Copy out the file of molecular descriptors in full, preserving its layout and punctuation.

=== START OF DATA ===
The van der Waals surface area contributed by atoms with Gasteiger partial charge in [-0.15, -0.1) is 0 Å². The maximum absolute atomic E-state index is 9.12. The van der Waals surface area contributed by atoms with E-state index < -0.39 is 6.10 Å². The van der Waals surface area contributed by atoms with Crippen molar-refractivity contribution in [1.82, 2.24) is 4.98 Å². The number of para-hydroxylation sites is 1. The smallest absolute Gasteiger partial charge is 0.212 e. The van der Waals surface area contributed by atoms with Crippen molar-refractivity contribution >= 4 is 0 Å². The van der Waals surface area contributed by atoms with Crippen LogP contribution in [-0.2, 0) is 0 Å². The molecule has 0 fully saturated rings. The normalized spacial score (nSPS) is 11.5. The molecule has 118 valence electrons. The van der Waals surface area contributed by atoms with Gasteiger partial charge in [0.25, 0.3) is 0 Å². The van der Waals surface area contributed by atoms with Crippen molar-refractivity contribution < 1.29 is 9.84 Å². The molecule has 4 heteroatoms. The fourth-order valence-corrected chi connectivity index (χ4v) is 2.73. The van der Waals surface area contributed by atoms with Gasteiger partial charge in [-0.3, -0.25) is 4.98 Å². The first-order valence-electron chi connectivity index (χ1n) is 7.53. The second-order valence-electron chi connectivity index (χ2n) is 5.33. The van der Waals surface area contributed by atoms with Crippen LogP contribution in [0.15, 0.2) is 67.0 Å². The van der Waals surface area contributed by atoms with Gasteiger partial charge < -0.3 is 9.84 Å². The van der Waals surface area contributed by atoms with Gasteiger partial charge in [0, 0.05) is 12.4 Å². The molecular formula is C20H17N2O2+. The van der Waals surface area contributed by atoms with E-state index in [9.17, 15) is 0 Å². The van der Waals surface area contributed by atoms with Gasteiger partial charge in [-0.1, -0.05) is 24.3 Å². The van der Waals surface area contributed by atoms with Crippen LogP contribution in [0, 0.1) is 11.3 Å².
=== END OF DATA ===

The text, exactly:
The van der Waals surface area contributed by atoms with Gasteiger partial charge in [-0.15, -0.1) is 0 Å². The maximum absolute atomic E-state index is 9.12. The van der Waals surface area contributed by atoms with E-state index < -0.39 is 6.10 Å². The van der Waals surface area contributed by atoms with Crippen molar-refractivity contribution in [1.82, 2.24) is 4.98 Å². The number of para-hydroxylation sites is 1. The smallest absolute Gasteiger partial charge is 0.212 e. The van der Waals surface area contributed by atoms with Crippen molar-refractivity contribution >= 4 is 0 Å². The van der Waals surface area contributed by atoms with Crippen LogP contribution in [-0.2, 0) is 0 Å². The molecule has 0 fully saturated rings. The normalized spacial score (nSPS) is 11.5. The molecule has 118 valence electrons. The van der Waals surface area contributed by atoms with Gasteiger partial charge in [0.25, 0.3) is 0 Å². The van der Waals surface area contributed by atoms with Crippen molar-refractivity contribution < 1.29 is 9.84 Å². The molecule has 4 heteroatoms. The fourth-order valence-corrected chi connectivity index (χ4v) is 2.73. The van der Waals surface area contributed by atoms with Gasteiger partial charge in [-0.3, -0.25) is 4.98 Å². The first-order valence-electron chi connectivity index (χ1n) is 7.53. The second-order valence-electron chi connectivity index (χ2n) is 5.33. The van der Waals surface area contributed by atoms with Crippen LogP contribution in [0.15, 0.2) is 67.0 Å². The van der Waals surface area contributed by atoms with Gasteiger partial charge < -0.3 is 9.84 Å². The van der Waals surface area contributed by atoms with Gasteiger partial charge in [0, 0.05) is 12.4 Å². The molecular formula is C20H17N2O2+. The van der Waals surface area contributed by atoms with E-state index in [9.17, 15) is 0 Å². The van der Waals surface area contributed by atoms with Gasteiger partial charge in [-0.1, -0.05) is 24.3 Å². The van der Waals surface area contributed by atoms with Crippen LogP contribution in [0, 0.1) is 11.3 Å².